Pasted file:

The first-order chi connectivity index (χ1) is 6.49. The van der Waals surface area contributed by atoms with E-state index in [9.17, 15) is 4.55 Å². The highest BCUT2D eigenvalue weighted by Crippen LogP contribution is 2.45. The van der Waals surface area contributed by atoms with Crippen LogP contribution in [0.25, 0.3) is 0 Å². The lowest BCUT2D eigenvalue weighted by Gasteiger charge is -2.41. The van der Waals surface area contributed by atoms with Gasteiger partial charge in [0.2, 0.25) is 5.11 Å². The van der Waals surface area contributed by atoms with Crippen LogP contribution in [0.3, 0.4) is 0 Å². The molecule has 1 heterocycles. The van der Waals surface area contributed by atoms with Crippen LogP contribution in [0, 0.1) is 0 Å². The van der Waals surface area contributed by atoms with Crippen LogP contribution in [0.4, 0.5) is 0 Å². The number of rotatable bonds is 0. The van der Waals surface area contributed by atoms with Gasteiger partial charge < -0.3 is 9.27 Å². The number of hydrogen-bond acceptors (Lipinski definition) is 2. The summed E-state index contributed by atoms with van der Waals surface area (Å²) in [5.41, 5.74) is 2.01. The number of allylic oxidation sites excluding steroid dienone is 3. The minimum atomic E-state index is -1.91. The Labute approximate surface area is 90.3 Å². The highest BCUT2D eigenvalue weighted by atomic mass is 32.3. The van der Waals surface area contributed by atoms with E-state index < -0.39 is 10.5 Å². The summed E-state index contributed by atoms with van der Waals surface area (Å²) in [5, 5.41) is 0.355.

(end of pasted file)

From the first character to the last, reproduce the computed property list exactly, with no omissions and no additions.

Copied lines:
The first-order chi connectivity index (χ1) is 6.49. The van der Waals surface area contributed by atoms with E-state index in [9.17, 15) is 4.55 Å². The highest BCUT2D eigenvalue weighted by Crippen LogP contribution is 2.45. The van der Waals surface area contributed by atoms with Crippen LogP contribution in [0.25, 0.3) is 0 Å². The lowest BCUT2D eigenvalue weighted by Gasteiger charge is -2.41. The van der Waals surface area contributed by atoms with Gasteiger partial charge in [0.2, 0.25) is 5.11 Å². The van der Waals surface area contributed by atoms with Crippen LogP contribution in [0.3, 0.4) is 0 Å². The molecule has 1 heterocycles. The van der Waals surface area contributed by atoms with Crippen LogP contribution in [0, 0.1) is 0 Å². The van der Waals surface area contributed by atoms with Crippen LogP contribution in [0.4, 0.5) is 0 Å². The number of rotatable bonds is 0. The van der Waals surface area contributed by atoms with Gasteiger partial charge < -0.3 is 9.27 Å². The number of hydrogen-bond acceptors (Lipinski definition) is 2. The summed E-state index contributed by atoms with van der Waals surface area (Å²) in [5.41, 5.74) is 2.01. The number of allylic oxidation sites excluding steroid dienone is 3. The minimum atomic E-state index is -1.91. The Labute approximate surface area is 90.3 Å². The highest BCUT2D eigenvalue weighted by atomic mass is 32.3. The van der Waals surface area contributed by atoms with E-state index < -0.39 is 10.5 Å². The summed E-state index contributed by atoms with van der Waals surface area (Å²) in [5, 5.41) is 0.355.